Mulberry Street. Same neighborhood today.
A cart with bananas.
Peddlers from an Italian shop selling bread.
A branch of the Third Avenue EL elevated railway on the Bowery (1878-1955). On the left is the building of the Bowery Savings Bank (1895). This is the place today.
The intersection of Sixth Avenue and 14th Street. This is the place today.
Madison Square and the Madison Square Garden building (1890-1925). In its place now stands the New York Life Building (1928). This is the place today.
Dewey's Arc de Triomphe in Madison Square (1899-1900). It was built as a temporary structure for a parade in honor of the victory in the Battle of Cavite (wiki). This is the place today.
Protestant Marble Collegiate Church on the corner of Fifth Avenue and 29th Street. This is the place today.
The intersection of Fifth Avenue and 51st Street. The brown building in the foreground is the huge mansion of William Henry Vanderbilt, which occupied an entire block. Built in 1882, demolished in 1927. Behind him stands the Petit Chateau (1882-1926), a mansion built for his son by William Kissam Vanderbilt. This is the place today.
Alley "The Mall" in Central Park. This is the place today.
The obelisk "Cleopatra's Needle" in Central Park. This is the oldest (1450 BC) man-made structure on the territory of New York. It was brought from Egypt in 1880. This is the place today.
The intersection of Fifth Avenue and 65th Street. Central Park on the left. Gray House - "Mrs. Astor's mansion" (1893-1926). Carolyn Astor was a socialite and the wife of William Astor, a major real estate owner and son of John Jacob Astor, who was one of the richest people of that time. This is the place today.
The suicide turn. The subway overpass near 110th Street. In the background, the Cathedral of St. John the Theologian is visible under construction. This is the place today.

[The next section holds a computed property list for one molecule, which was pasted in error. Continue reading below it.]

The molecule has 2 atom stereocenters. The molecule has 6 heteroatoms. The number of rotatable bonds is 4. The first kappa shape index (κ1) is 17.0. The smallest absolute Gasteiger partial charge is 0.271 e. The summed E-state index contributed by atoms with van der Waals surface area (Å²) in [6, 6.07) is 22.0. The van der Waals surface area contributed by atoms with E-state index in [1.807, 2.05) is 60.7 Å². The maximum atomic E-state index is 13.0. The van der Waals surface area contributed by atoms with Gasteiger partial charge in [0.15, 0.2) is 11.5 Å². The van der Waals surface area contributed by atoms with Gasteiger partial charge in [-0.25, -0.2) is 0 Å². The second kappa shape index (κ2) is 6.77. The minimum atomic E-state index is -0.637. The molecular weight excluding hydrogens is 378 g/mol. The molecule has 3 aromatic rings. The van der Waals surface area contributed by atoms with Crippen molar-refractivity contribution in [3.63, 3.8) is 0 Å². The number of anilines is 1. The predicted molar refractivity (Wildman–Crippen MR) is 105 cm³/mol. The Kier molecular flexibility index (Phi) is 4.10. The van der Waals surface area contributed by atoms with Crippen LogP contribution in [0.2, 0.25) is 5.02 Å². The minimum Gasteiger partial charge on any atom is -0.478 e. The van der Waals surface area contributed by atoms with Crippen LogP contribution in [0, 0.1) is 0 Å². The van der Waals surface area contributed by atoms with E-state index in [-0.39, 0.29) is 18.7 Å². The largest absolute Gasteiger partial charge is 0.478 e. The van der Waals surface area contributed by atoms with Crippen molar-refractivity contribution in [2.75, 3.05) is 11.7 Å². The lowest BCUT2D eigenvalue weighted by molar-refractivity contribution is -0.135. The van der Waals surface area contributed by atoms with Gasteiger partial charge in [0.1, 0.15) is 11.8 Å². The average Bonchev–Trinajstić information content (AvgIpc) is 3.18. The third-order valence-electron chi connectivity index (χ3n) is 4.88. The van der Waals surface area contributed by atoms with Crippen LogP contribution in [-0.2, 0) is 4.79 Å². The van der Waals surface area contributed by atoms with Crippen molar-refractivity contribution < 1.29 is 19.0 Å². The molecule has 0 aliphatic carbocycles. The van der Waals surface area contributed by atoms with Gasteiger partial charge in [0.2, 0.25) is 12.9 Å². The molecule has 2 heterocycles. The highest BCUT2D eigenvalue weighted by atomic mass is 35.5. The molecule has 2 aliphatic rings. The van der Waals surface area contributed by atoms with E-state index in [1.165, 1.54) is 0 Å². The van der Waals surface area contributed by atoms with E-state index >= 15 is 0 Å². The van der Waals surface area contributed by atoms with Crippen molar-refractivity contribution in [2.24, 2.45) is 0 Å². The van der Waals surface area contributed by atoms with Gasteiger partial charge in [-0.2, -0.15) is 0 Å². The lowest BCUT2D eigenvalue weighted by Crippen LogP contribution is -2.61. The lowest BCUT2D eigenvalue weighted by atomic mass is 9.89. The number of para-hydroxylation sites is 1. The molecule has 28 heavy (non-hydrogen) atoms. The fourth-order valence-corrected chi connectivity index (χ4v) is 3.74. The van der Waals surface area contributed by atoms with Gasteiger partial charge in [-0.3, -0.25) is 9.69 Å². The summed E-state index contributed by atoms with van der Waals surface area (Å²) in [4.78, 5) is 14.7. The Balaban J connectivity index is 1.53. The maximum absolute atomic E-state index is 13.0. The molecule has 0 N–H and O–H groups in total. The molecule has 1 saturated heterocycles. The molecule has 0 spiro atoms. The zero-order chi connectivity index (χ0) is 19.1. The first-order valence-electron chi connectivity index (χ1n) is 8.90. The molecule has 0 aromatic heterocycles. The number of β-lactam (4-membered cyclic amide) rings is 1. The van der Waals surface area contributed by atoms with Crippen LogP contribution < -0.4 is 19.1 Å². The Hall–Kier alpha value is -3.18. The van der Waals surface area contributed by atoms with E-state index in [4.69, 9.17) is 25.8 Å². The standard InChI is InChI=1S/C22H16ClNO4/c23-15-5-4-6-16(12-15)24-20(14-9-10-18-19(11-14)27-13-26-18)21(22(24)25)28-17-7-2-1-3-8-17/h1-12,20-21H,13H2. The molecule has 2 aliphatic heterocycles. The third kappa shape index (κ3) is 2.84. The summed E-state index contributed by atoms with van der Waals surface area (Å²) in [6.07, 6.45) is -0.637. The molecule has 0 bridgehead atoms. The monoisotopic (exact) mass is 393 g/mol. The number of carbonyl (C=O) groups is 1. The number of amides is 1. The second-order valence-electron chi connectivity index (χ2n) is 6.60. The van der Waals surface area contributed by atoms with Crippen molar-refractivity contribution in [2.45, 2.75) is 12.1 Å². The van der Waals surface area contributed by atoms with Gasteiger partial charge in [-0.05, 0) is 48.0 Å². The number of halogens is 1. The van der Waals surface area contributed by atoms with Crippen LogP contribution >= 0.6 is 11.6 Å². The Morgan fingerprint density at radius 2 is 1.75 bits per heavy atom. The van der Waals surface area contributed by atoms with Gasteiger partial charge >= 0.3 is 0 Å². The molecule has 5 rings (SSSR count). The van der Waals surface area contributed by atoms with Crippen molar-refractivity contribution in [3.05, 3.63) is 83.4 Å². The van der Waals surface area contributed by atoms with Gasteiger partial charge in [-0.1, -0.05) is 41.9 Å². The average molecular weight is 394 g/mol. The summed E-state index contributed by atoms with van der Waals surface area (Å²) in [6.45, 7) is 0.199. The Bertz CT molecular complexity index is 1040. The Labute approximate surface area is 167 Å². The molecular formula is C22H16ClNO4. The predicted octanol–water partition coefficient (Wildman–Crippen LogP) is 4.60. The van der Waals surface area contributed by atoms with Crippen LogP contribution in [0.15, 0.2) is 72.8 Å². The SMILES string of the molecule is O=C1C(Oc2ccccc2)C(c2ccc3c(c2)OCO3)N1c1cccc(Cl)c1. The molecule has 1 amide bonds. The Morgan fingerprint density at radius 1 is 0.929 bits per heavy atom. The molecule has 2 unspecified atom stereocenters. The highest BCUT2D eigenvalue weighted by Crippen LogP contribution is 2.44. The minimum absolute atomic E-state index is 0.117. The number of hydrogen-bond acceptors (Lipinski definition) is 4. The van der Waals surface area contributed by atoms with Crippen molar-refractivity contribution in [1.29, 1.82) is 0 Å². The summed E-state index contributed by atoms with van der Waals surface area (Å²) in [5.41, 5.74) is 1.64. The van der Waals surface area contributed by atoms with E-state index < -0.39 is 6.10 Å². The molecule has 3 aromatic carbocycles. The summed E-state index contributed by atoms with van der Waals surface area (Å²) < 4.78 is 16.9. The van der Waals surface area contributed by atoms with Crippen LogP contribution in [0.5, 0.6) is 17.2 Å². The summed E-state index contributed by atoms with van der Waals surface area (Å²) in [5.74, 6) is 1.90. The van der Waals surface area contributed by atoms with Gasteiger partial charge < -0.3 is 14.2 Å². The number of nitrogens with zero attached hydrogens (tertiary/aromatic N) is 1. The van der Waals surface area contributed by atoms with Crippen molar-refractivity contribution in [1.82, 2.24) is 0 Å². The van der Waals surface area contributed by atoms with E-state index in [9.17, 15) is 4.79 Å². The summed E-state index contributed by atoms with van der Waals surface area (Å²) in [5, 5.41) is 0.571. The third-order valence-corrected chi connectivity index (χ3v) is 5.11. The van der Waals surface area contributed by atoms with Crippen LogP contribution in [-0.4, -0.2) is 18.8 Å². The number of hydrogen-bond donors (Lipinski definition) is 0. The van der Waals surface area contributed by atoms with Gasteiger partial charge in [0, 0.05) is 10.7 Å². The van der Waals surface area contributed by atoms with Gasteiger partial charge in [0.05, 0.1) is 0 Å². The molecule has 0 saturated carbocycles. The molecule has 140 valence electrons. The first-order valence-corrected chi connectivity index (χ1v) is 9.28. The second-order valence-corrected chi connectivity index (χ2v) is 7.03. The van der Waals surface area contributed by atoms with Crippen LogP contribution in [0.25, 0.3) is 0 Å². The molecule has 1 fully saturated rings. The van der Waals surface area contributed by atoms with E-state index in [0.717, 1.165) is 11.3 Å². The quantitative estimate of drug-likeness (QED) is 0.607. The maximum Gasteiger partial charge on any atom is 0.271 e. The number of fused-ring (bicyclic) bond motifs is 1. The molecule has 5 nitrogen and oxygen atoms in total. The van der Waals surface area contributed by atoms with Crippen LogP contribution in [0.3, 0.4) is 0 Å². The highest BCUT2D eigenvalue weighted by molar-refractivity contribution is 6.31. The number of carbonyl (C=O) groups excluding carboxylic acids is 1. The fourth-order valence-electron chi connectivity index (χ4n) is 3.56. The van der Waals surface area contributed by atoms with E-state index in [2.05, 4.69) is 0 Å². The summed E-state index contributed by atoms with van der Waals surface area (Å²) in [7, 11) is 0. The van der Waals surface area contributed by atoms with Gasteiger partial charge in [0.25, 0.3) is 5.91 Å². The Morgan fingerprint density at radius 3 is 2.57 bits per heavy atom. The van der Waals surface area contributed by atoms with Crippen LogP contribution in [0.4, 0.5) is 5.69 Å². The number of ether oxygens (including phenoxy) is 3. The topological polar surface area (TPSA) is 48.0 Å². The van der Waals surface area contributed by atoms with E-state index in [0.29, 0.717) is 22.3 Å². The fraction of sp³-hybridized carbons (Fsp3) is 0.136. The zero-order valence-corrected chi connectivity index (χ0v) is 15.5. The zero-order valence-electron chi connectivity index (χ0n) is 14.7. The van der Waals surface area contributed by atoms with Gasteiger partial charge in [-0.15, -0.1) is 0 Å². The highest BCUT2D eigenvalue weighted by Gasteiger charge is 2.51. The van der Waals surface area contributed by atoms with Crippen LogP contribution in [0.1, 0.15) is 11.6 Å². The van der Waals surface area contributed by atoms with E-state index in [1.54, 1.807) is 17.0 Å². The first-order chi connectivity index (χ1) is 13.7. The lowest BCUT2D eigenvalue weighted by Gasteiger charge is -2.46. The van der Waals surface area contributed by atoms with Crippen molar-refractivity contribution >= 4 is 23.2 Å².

Columbia University Library (1895). In the foreground, Macy Villa (1885) is a building for wealthy patients of the Bloomingdale Psychiatric Hospital, which was located on this territory. In 1892, the land was sold to Columbia University, and all buildings except Macy Villa were demolished.
West Side. Hudson Coast. This is the place today.
The Grant Mausoleum (1897) is the largest mausoleum in the United States. This is the place today.
The oldest building in Manhattan is the Muncion Morris-Jumel. This is the place today.
High Bridge (1848). The oldest bridge in New York. It was built as an aqueduct of the Croton water supply system. This is the place today.
On the beach of Coney Island.
In the distance, you can see huge hotels standing on Brighton Beach and Manhattan Beach. This is the place today.
On Rockaway Beach. Most of the swimmers just stand in the water holding on to the stretched ropes. This is the place today.
Statue of Liberty (1886) and Liberty Island. This is the place today.
Plymouth Church in Brooklyn Heights (1850). This is the place today.
The Circle. Since 1926, it has been called the Grand Army Plaza. This is the place today. The big red building in the center is the Montauk Club (1889) and the townhouses to the right of it are still standing.